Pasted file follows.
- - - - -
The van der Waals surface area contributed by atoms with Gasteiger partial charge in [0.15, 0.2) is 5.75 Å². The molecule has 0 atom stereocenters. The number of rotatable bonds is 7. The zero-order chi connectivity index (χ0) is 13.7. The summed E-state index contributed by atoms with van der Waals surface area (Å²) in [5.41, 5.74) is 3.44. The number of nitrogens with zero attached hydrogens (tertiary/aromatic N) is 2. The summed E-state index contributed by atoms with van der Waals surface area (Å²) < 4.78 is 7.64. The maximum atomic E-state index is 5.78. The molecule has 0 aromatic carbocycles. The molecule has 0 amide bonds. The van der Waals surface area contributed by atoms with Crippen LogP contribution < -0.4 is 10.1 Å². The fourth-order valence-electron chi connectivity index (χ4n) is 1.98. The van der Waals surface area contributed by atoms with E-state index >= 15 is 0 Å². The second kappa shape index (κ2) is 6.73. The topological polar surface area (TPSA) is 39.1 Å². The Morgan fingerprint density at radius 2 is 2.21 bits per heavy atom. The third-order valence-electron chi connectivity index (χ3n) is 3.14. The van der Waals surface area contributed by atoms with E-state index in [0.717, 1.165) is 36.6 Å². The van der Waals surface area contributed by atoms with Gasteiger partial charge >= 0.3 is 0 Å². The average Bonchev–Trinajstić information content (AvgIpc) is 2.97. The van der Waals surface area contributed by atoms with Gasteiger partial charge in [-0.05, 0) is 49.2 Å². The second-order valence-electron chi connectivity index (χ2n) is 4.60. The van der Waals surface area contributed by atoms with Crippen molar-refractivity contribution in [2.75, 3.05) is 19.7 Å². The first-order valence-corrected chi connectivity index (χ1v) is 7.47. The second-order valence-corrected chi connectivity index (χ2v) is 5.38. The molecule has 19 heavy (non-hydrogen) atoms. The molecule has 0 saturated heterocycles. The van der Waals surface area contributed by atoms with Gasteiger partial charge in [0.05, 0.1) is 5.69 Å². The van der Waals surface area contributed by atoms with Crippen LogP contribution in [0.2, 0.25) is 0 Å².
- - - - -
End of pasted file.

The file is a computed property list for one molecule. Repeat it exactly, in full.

The van der Waals surface area contributed by atoms with Gasteiger partial charge in [0.15, 0.2) is 5.75 Å². The molecule has 0 atom stereocenters. The number of rotatable bonds is 7. The zero-order chi connectivity index (χ0) is 13.7. The summed E-state index contributed by atoms with van der Waals surface area (Å²) in [5.41, 5.74) is 3.44. The number of nitrogens with zero attached hydrogens (tertiary/aromatic N) is 2. The summed E-state index contributed by atoms with van der Waals surface area (Å²) < 4.78 is 7.64. The maximum atomic E-state index is 5.78. The molecule has 0 aromatic carbocycles. The molecule has 0 amide bonds. The van der Waals surface area contributed by atoms with Crippen LogP contribution < -0.4 is 10.1 Å². The fourth-order valence-electron chi connectivity index (χ4n) is 1.98. The van der Waals surface area contributed by atoms with E-state index >= 15 is 0 Å². The second kappa shape index (κ2) is 6.73. The topological polar surface area (TPSA) is 39.1 Å². The Morgan fingerprint density at radius 2 is 2.21 bits per heavy atom. The third-order valence-electron chi connectivity index (χ3n) is 3.14. The van der Waals surface area contributed by atoms with E-state index in [0.717, 1.165) is 36.6 Å². The van der Waals surface area contributed by atoms with Gasteiger partial charge >= 0.3 is 0 Å². The average Bonchev–Trinajstić information content (AvgIpc) is 2.97. The van der Waals surface area contributed by atoms with Gasteiger partial charge in [-0.05, 0) is 49.2 Å². The second-order valence-electron chi connectivity index (χ2n) is 4.60. The van der Waals surface area contributed by atoms with Crippen molar-refractivity contribution in [2.75, 3.05) is 19.7 Å². The first-order valence-corrected chi connectivity index (χ1v) is 7.47. The second-order valence-corrected chi connectivity index (χ2v) is 5.38. The molecule has 19 heavy (non-hydrogen) atoms. The molecule has 0 saturated heterocycles. The van der Waals surface area contributed by atoms with Gasteiger partial charge in [0.05, 0.1) is 5.69 Å². The van der Waals surface area contributed by atoms with Crippen LogP contribution in [0.2, 0.25) is 0 Å².